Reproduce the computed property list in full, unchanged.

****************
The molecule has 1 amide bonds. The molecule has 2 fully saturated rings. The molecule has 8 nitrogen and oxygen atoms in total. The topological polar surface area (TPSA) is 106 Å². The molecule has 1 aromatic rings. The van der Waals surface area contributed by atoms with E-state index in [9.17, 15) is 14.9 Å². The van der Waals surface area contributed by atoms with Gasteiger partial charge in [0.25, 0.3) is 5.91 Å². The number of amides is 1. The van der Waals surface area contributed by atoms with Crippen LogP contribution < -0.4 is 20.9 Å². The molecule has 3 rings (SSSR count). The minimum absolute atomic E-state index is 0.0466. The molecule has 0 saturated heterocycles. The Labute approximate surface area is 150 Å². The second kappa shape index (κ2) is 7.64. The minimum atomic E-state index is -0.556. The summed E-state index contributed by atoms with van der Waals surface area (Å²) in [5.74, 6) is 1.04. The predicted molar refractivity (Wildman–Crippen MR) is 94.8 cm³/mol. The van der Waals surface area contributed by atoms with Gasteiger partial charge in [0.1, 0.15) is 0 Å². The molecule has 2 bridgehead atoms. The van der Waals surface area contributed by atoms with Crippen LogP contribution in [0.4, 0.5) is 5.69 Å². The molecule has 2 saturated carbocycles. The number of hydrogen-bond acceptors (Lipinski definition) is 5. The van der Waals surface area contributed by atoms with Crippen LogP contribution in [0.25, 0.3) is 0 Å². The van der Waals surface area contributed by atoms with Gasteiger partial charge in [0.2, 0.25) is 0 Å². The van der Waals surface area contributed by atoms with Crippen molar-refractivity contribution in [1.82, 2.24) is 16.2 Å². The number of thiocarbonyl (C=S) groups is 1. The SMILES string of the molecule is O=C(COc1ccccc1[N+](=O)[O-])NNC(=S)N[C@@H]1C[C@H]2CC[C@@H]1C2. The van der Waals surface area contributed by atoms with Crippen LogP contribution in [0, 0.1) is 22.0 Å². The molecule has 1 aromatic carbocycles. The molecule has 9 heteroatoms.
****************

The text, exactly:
The molecule has 1 amide bonds. The molecule has 2 fully saturated rings. The molecule has 8 nitrogen and oxygen atoms in total. The topological polar surface area (TPSA) is 106 Å². The molecule has 1 aromatic rings. The van der Waals surface area contributed by atoms with E-state index in [9.17, 15) is 14.9 Å². The van der Waals surface area contributed by atoms with Gasteiger partial charge in [0.25, 0.3) is 5.91 Å². The number of amides is 1. The van der Waals surface area contributed by atoms with Crippen LogP contribution < -0.4 is 20.9 Å². The molecule has 3 rings (SSSR count). The minimum absolute atomic E-state index is 0.0466. The molecule has 0 saturated heterocycles. The Labute approximate surface area is 150 Å². The second kappa shape index (κ2) is 7.64. The minimum atomic E-state index is -0.556. The summed E-state index contributed by atoms with van der Waals surface area (Å²) in [5.74, 6) is 1.04. The predicted molar refractivity (Wildman–Crippen MR) is 94.8 cm³/mol. The van der Waals surface area contributed by atoms with Gasteiger partial charge in [0.1, 0.15) is 0 Å². The molecule has 2 bridgehead atoms. The van der Waals surface area contributed by atoms with Crippen LogP contribution in [0.4, 0.5) is 5.69 Å². The molecule has 2 saturated carbocycles. The number of hydrogen-bond acceptors (Lipinski definition) is 5. The van der Waals surface area contributed by atoms with Crippen LogP contribution in [0.25, 0.3) is 0 Å². The van der Waals surface area contributed by atoms with Gasteiger partial charge in [0.2, 0.25) is 0 Å². The van der Waals surface area contributed by atoms with Crippen molar-refractivity contribution in [1.82, 2.24) is 16.2 Å². The number of thiocarbonyl (C=S) groups is 1. The SMILES string of the molecule is O=C(COc1ccccc1[N+](=O)[O-])NNC(=S)N[C@@H]1C[C@H]2CC[C@@H]1C2. The van der Waals surface area contributed by atoms with Crippen LogP contribution in [0, 0.1) is 22.0 Å². The molecule has 1 aromatic carbocycles. The molecule has 9 heteroatoms.